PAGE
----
But you may not be familiar with Morris’ war time record.
We frequently hear about Hollywood actors such as James Stewart, Clark Gable and Mickey Rooney who enlisted and were decorated for their bravery during World War II.

However, Morris is rarely recognized for his service and was one of World War II’s first flying aces.

His interest in flying started in Hollywood.

While filming “Flying Angles” (1940) with Jane Wyman and Dennis Morgan, Morris learned how to fly a plane.

Morris in 1944 in his plane "Meatball." The decals show how many Japanese planes he shot down.

Morris in 1944 in his plane “Meatball.” The decals show how many Japanese planes he shot down.

Once World War II began, Morris joined the Naval Reserve and became a Naval flier in 1942 on the U.S.S. Essex. He put his career on hold to fight. The same year he was married to Olympic swimmer Patricia O’Rourke.

“Every time they showed a picture aboard the Essex, I was scared to death it would be one of mine,” Morris said. “That’s something I could never have lived down.”

Morris flew 57 missions-while some actors only flew 20 or less- and made seven kills, which qualified him as an ace.  He also helped sink five enemy ships.

He originally was told he was too big to fly fighter planes until he went to his uncle-in-law, Cdr. David McCampbell who wrote him a letter, allowing him to fly the VF-15, according to “McCampbell’s Heroes: the Story of the U.S. Navy’s Most Celebrated Carrier Fighter of the Pacific”, Edwin P. Hoyt.

Three of his planes were so badly damaged by enemy fire that they were deemed unfit to fly and were dumped in the ocean, according to IMDB.

“As to what a fellow thinks when he’s scared, I guess it’s the same with anyone. You get fleeting glimpses in your mind of your home, your wife, the baby you want to see,” Morris said. “You see so clearly all the mistakes you made. You want another chance to correct those mistakes. You wonder how you could have attached so much importance to ridiculous, meaningless things in your life. But before you get to thinking too much, you’re off into action and everything else is forgotten.”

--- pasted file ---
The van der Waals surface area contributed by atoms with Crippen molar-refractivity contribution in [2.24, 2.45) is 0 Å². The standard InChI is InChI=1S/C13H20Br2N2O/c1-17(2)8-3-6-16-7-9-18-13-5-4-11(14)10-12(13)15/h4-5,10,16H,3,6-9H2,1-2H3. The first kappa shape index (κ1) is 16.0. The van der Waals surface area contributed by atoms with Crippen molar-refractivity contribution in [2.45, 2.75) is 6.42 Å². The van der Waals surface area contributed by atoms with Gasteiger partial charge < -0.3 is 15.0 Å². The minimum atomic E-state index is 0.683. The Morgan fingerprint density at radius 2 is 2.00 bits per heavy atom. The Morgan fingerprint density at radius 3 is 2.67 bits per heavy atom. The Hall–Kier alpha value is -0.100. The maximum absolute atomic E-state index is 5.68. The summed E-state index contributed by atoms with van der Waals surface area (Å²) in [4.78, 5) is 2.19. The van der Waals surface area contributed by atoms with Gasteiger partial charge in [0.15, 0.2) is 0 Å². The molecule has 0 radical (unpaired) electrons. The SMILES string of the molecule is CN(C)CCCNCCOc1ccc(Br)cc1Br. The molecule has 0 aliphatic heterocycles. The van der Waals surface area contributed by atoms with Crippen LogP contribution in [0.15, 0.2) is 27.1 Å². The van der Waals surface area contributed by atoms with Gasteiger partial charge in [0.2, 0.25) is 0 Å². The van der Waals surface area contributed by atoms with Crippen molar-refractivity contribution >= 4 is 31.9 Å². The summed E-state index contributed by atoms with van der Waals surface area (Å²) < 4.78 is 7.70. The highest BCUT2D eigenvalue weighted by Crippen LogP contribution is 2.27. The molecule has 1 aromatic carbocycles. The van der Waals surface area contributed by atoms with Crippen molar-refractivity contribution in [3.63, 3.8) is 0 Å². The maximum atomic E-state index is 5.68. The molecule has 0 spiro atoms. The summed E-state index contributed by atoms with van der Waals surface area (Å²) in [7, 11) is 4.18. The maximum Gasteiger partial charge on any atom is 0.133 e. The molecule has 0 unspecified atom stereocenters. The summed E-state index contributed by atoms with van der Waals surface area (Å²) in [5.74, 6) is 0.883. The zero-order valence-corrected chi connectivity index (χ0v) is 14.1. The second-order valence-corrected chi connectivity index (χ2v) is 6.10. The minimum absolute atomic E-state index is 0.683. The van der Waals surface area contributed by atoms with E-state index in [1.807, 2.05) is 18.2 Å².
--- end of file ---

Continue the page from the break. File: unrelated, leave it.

For his duty, Morris was honored with four Distinguished Flying Crosses and two Air Medals.

When he returned to Hollywood after four year at war, his once promising career floundered and Warner Brothers did not allow him to act for a year.

Jack Warner welcoming actors home from the war in 1945 including Wayne Morris, Ronald Reagan, Army Air Forces; Jack Warner; Gig Young, Coast Guard; and Harry Lewis, Army.

Jack Warner welcoming actors home from the war in 1945 including Wayne Morris, Ronald Reagan, Army Air Forces; Jack Warner; Gig Young, Coast Guard; and Harry Lewis, Army.

Morris’s most notable post-war films include “The Voice of the Turtle,” “John Loves Mary” and “Paths of Glory.” His career ended with several B-westerns.

At the age of 45, Morris passed away in 1959 from a massive heart attack.

But his service to his country was not forgotten. Morris is buried in Arlington Cemetery and was given full military honors at his funeral.

Morris with his wife Patricia and daughter Pamela in 1946.

Morris with his wife Patricia and daughter Pamela in 1946.

Though I am thankful for all men and women who serve our country, I wanted to recognize Wayne Morris.

For years I saw Wayne Morris in films and knew nothing about him except that I liked him. He is one of those character actors that can make a movie special.

Morris seemed like a regular guy. Before he started out in Hollywood, he played football at Los Angeles Junior College and worked as a forest ranger.

After I researched him and discovered his war record, I wanted to honor his service and his work in films.

Thank you to Wayne Morris and men and women in the military for serving our country.